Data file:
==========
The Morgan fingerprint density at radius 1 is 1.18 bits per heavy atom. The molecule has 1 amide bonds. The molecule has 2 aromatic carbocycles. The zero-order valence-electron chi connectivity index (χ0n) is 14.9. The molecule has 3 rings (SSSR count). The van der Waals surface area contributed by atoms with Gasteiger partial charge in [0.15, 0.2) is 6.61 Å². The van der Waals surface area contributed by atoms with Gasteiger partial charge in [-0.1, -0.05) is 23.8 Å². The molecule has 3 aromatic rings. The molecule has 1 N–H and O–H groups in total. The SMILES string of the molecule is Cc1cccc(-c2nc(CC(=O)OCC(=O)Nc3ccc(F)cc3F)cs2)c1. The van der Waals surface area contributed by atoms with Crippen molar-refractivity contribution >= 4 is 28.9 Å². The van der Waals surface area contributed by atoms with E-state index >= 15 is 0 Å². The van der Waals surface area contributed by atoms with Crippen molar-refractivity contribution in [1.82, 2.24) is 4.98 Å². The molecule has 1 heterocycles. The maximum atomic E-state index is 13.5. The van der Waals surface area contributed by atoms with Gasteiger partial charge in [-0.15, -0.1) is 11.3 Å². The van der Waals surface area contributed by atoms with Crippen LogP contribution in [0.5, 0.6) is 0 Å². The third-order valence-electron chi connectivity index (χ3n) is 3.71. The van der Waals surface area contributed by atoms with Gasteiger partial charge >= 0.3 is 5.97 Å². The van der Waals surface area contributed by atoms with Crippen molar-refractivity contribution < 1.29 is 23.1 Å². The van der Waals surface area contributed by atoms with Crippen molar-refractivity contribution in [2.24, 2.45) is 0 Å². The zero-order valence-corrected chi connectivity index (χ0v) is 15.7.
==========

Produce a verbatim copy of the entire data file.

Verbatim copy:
The Morgan fingerprint density at radius 1 is 1.18 bits per heavy atom. The molecule has 1 amide bonds. The molecule has 2 aromatic carbocycles. The zero-order valence-electron chi connectivity index (χ0n) is 14.9. The molecule has 3 rings (SSSR count). The van der Waals surface area contributed by atoms with Gasteiger partial charge in [0.15, 0.2) is 6.61 Å². The van der Waals surface area contributed by atoms with Gasteiger partial charge in [-0.1, -0.05) is 23.8 Å². The molecule has 3 aromatic rings. The molecule has 1 N–H and O–H groups in total. The SMILES string of the molecule is Cc1cccc(-c2nc(CC(=O)OCC(=O)Nc3ccc(F)cc3F)cs2)c1. The van der Waals surface area contributed by atoms with Crippen molar-refractivity contribution >= 4 is 28.9 Å². The van der Waals surface area contributed by atoms with E-state index >= 15 is 0 Å². The van der Waals surface area contributed by atoms with Crippen molar-refractivity contribution in [1.82, 2.24) is 4.98 Å². The molecule has 1 heterocycles. The maximum atomic E-state index is 13.5. The van der Waals surface area contributed by atoms with Gasteiger partial charge in [-0.15, -0.1) is 11.3 Å². The van der Waals surface area contributed by atoms with Crippen LogP contribution in [0.5, 0.6) is 0 Å². The third-order valence-electron chi connectivity index (χ3n) is 3.71. The van der Waals surface area contributed by atoms with Gasteiger partial charge >= 0.3 is 5.97 Å². The van der Waals surface area contributed by atoms with Crippen molar-refractivity contribution < 1.29 is 23.1 Å². The van der Waals surface area contributed by atoms with Crippen molar-refractivity contribution in [2.24, 2.45) is 0 Å². The zero-order valence-corrected chi connectivity index (χ0v) is 15.7.